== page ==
All related (9)
Grant Shirk
Head of Product Marketing, Cisco Meraki, Cisco | Formerly Tellme Networks, Microsoft, Box, Vera, Scout RFP, and Sisu Data, to name a few.August 16

Unfortunately, I really haven't. Find people who've worked places where you see great industry expertise. Talk to them. Talk to customers. 

Read Crossing the Chasm. Again. 

Ooh, fun one. Alex and the Sharebird team are telling me that there's a 300-character minimum answer. Now we get to pick on them a bit.

"Alex, I thought that one of the greatest strenghts of PMM was synthesis and simplification! Why can't I be super concise and pithy here? ARE YOU NOT ENTERTAINED!?"

Okay, let's see if that's 300 chars yet... ... 

Jon Rooney
Group Vice President, Industry Marketing, OracleApril 10

Certainly Sharebird, which is always good for a wander around Q&A's and other content. There are a few podcasts I really like, like Product Marketing Insider, the Product Marketing Experts and Product Marketing Life. There's some good stuff in Forrester's Sirius Decisions about Industry Marketing but it's also helpful to follow certain influential folks in an industry, even if they're not marketers, to soak in the language and topics that matter. Especially at senior levels, industries are smaller than we think they are from a people perspective - all the IT architects in the big banks know each other, the community of drug safety executives is pretty tight, etc.

Priya Gill
Vice President, Product Marketing, Momentive
First off, I'll say that I'm never a fan of making someone create messaging/positioning and defining a GTM plan about the interviewing company's product because you're never going to get to the level of knowledge as someone in the company...and it takes way longer to do it right. OK, rant over. :) Typically when I ask candidates to give a presentation, it's less about the specific products they're presenting, but rather HOW they present it. Can the candidate articulate how they effectively approached their GTM strategy, from ideation to execution and beyond. Can they clearly understand t...
Grant Shirk
Head of Product Marketing, Cisco Meraki, Cisco | Formerly Tellme Networks, Microsoft, Box, Vera, Scout RFP, and Sisu Data, to name a few.
The pressure's on for this one. Feels like this is the kind of topic first chapters in business books are devoted to.  A successful GTM is hard to describe in detail. Every business, customer, product, team, and marketplace are different and the right path through can vary widely. And the details shift as the market matures; competitors enter, different problems take priority, macroeconomic uncertainty can loom. But, there are some characteristics of success you can look towards to judge if you're on the right track: * It's predictable. You have a process and plan that you can plan ...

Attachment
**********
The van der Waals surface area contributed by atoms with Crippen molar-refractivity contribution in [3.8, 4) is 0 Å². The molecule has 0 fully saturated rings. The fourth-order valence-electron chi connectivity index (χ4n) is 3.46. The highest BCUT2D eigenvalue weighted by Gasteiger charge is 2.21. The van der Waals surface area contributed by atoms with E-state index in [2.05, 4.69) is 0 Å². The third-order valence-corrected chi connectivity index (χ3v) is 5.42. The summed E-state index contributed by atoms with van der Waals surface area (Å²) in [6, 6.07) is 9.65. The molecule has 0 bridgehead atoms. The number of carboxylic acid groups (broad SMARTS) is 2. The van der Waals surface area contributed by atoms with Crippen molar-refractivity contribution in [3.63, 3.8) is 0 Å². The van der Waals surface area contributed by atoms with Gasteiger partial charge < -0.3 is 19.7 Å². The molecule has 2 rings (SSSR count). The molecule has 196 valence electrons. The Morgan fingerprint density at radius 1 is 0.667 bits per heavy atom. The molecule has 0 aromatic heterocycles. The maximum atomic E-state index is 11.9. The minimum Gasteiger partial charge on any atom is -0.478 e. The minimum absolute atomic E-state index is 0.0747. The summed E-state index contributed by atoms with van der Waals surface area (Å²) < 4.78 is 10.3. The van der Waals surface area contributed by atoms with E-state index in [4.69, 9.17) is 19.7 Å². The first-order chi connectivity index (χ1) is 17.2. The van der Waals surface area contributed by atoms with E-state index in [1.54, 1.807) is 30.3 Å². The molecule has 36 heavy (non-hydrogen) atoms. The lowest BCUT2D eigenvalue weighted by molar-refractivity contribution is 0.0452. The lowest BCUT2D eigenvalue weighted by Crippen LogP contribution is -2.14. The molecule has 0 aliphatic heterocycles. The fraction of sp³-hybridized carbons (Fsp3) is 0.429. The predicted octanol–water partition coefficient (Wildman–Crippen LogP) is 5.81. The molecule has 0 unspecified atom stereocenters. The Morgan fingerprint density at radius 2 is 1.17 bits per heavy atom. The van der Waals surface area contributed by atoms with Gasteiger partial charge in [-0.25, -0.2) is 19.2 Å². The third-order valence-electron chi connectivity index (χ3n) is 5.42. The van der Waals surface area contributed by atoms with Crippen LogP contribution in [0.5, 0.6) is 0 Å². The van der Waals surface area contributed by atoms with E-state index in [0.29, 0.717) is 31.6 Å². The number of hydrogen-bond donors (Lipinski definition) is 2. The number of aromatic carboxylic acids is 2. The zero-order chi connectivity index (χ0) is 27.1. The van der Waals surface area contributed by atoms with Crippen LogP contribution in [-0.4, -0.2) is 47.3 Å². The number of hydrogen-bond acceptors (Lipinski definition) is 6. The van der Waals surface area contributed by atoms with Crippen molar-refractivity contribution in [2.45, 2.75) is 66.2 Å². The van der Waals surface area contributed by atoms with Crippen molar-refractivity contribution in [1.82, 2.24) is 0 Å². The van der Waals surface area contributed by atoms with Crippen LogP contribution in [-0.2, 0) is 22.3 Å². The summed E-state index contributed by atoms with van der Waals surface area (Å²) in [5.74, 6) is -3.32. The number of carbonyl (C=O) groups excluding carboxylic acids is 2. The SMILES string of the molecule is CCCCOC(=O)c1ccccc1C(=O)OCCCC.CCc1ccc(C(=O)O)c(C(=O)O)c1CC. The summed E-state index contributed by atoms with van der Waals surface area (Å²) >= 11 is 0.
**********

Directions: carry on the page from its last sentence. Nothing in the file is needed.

Jon Rooney
Group Vice President, Industry Marketing, Oracle
Once there's not only product market fit (which almost all companies prematurely declare victory around - sorry but it's totally true) but also determination and commitment that a given industry or industies are the decided way to GTM. If products are horizontal and sales teams are horizontal then having just the marketers aligned vertically spells trouble. An industry-first approach has to be resourced beyond marketing, dabbling's not going to get anyone anywhere.  
Jeff Otto
Vice President, Product Marketing, Marqeta
There is an in-depth science to this that many sales or product strategy teams leverage, so with that caveat, I'm sharing a high-level approach. My recommendation is to break down the problem piece by piece and find each variable needed to set a revenue target (and a sales pipeline target and coverage ratio based on close rates to support attainment of that revenue target).   First get a sense of the addressable market. Talk with your sales leaders (or strategy team) to determine if you have a way of reporting on all of your target accounts within a focus industry (both existing customers...
Zachary Reiss-Davis
Head of Industry/Audience Marketing; Director of Product Marketing, Procore Technologies
I've tackled this question a bit in other answers already, and I encourage you to check those out as well, but in essence -- industry marketing is one specialization in a mature product marketing organization, focused on key value propositions and message by industry. It's required when your ideal customer profile's needs, challenges, and the value that you can bring to their problems varies enough by industry that it's difficult to have "universal" positioning apply to each of your target industries.
Julie Vasquez
Product Marketing Leader, Procore Technologies
Full funnel pipeline metrics are the most important metric overall. We can look at each stage of the pipeline and consider what kinds of activities will increase and accelerate the pipeline; where we are moving the needle; and where we need to rethink our strategy. In parallel, response rates, A/B test results, and other measures are indicators of the effectiveness of specific activities and messaging.